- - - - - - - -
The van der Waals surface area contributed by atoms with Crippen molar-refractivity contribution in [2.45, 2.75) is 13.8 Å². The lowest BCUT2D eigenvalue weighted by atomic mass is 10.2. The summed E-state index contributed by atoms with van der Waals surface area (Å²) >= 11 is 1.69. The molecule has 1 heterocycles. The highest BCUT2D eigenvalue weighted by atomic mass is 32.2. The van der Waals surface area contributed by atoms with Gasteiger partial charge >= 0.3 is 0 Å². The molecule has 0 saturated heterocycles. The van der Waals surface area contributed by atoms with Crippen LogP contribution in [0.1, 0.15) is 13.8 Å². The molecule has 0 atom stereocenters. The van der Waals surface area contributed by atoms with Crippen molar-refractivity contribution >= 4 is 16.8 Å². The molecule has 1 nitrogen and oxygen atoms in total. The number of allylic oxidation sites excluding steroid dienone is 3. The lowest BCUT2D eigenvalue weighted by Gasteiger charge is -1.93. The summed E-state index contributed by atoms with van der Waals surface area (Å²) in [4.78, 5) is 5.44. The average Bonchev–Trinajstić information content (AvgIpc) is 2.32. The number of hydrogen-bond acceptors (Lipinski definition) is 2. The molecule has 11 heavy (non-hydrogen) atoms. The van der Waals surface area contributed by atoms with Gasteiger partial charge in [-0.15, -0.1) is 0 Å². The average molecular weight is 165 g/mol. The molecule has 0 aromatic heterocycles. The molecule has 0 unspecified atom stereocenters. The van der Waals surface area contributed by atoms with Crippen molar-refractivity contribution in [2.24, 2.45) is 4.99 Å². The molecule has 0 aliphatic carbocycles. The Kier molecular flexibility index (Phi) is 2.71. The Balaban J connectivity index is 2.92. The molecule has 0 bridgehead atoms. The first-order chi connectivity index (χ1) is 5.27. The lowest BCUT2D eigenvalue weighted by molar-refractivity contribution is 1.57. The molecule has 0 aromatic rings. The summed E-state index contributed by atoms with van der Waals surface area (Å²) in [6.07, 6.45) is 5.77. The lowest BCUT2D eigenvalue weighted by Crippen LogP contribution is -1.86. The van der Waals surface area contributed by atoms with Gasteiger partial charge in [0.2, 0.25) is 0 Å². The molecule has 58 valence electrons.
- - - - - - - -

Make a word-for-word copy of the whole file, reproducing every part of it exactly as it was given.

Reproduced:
The van der Waals surface area contributed by atoms with Crippen molar-refractivity contribution in [2.45, 2.75) is 13.8 Å². The lowest BCUT2D eigenvalue weighted by atomic mass is 10.2. The summed E-state index contributed by atoms with van der Waals surface area (Å²) >= 11 is 1.69. The molecule has 1 heterocycles. The highest BCUT2D eigenvalue weighted by atomic mass is 32.2. The van der Waals surface area contributed by atoms with Gasteiger partial charge >= 0.3 is 0 Å². The molecule has 0 saturated heterocycles. The van der Waals surface area contributed by atoms with Crippen LogP contribution in [0.1, 0.15) is 13.8 Å². The molecule has 0 atom stereocenters. The van der Waals surface area contributed by atoms with Crippen molar-refractivity contribution >= 4 is 16.8 Å². The molecule has 1 nitrogen and oxygen atoms in total. The number of allylic oxidation sites excluding steroid dienone is 3. The lowest BCUT2D eigenvalue weighted by Gasteiger charge is -1.93. The summed E-state index contributed by atoms with van der Waals surface area (Å²) in [4.78, 5) is 5.44. The average Bonchev–Trinajstić information content (AvgIpc) is 2.32. The number of hydrogen-bond acceptors (Lipinski definition) is 2. The molecule has 11 heavy (non-hydrogen) atoms. The van der Waals surface area contributed by atoms with Gasteiger partial charge in [-0.15, -0.1) is 0 Å². The average molecular weight is 165 g/mol. The molecule has 0 aromatic heterocycles. The molecule has 0 unspecified atom stereocenters. The van der Waals surface area contributed by atoms with Crippen molar-refractivity contribution in [2.24, 2.45) is 4.99 Å². The molecule has 0 aliphatic carbocycles. The Kier molecular flexibility index (Phi) is 2.71. The Balaban J connectivity index is 2.92. The molecule has 0 bridgehead atoms. The first-order chi connectivity index (χ1) is 5.27. The lowest BCUT2D eigenvalue weighted by molar-refractivity contribution is 1.57. The molecule has 0 aromatic rings. The summed E-state index contributed by atoms with van der Waals surface area (Å²) in [6.07, 6.45) is 5.77. The lowest BCUT2D eigenvalue weighted by Crippen LogP contribution is -1.86. The van der Waals surface area contributed by atoms with Gasteiger partial charge in [0.2, 0.25) is 0 Å². The molecule has 58 valence electrons.